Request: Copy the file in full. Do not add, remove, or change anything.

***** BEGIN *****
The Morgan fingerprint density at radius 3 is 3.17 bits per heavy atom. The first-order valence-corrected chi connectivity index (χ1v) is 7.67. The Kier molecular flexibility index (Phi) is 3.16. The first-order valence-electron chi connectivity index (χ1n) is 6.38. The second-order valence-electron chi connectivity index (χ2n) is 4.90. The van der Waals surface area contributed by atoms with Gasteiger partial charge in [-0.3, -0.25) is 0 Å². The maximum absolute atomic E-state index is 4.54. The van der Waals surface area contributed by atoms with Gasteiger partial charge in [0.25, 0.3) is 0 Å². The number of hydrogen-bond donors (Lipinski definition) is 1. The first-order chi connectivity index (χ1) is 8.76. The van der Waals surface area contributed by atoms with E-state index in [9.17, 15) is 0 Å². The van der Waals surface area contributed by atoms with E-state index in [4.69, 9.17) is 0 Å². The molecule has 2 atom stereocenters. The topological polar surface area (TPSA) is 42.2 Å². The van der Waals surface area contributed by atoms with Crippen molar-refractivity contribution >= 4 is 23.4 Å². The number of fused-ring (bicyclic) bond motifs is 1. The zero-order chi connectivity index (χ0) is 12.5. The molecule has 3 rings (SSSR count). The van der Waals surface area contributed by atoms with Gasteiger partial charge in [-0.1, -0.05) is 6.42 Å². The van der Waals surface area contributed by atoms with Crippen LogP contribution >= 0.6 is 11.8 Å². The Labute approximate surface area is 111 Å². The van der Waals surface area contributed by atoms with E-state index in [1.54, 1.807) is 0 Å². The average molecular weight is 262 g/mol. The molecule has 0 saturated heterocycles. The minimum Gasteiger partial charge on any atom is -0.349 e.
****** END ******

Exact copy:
The Morgan fingerprint density at radius 3 is 3.17 bits per heavy atom. The first-order valence-corrected chi connectivity index (χ1v) is 7.67. The Kier molecular flexibility index (Phi) is 3.16. The first-order valence-electron chi connectivity index (χ1n) is 6.38. The second-order valence-electron chi connectivity index (χ2n) is 4.90. The van der Waals surface area contributed by atoms with Gasteiger partial charge in [-0.3, -0.25) is 0 Å². The maximum absolute atomic E-state index is 4.54. The van der Waals surface area contributed by atoms with Gasteiger partial charge in [0.25, 0.3) is 0 Å². The number of hydrogen-bond donors (Lipinski definition) is 1. The first-order chi connectivity index (χ1) is 8.76. The van der Waals surface area contributed by atoms with E-state index in [9.17, 15) is 0 Å². The van der Waals surface area contributed by atoms with E-state index in [4.69, 9.17) is 0 Å². The molecule has 2 atom stereocenters. The topological polar surface area (TPSA) is 42.2 Å². The van der Waals surface area contributed by atoms with Crippen molar-refractivity contribution >= 4 is 23.4 Å². The number of fused-ring (bicyclic) bond motifs is 1. The zero-order chi connectivity index (χ0) is 12.5. The molecule has 3 rings (SSSR count). The van der Waals surface area contributed by atoms with Gasteiger partial charge in [-0.1, -0.05) is 6.42 Å². The van der Waals surface area contributed by atoms with Crippen LogP contribution >= 0.6 is 11.8 Å². The Labute approximate surface area is 111 Å². The van der Waals surface area contributed by atoms with E-state index in [1.54, 1.807) is 0 Å². The average molecular weight is 262 g/mol. The molecule has 0 saturated heterocycles. The minimum Gasteiger partial charge on any atom is -0.349 e.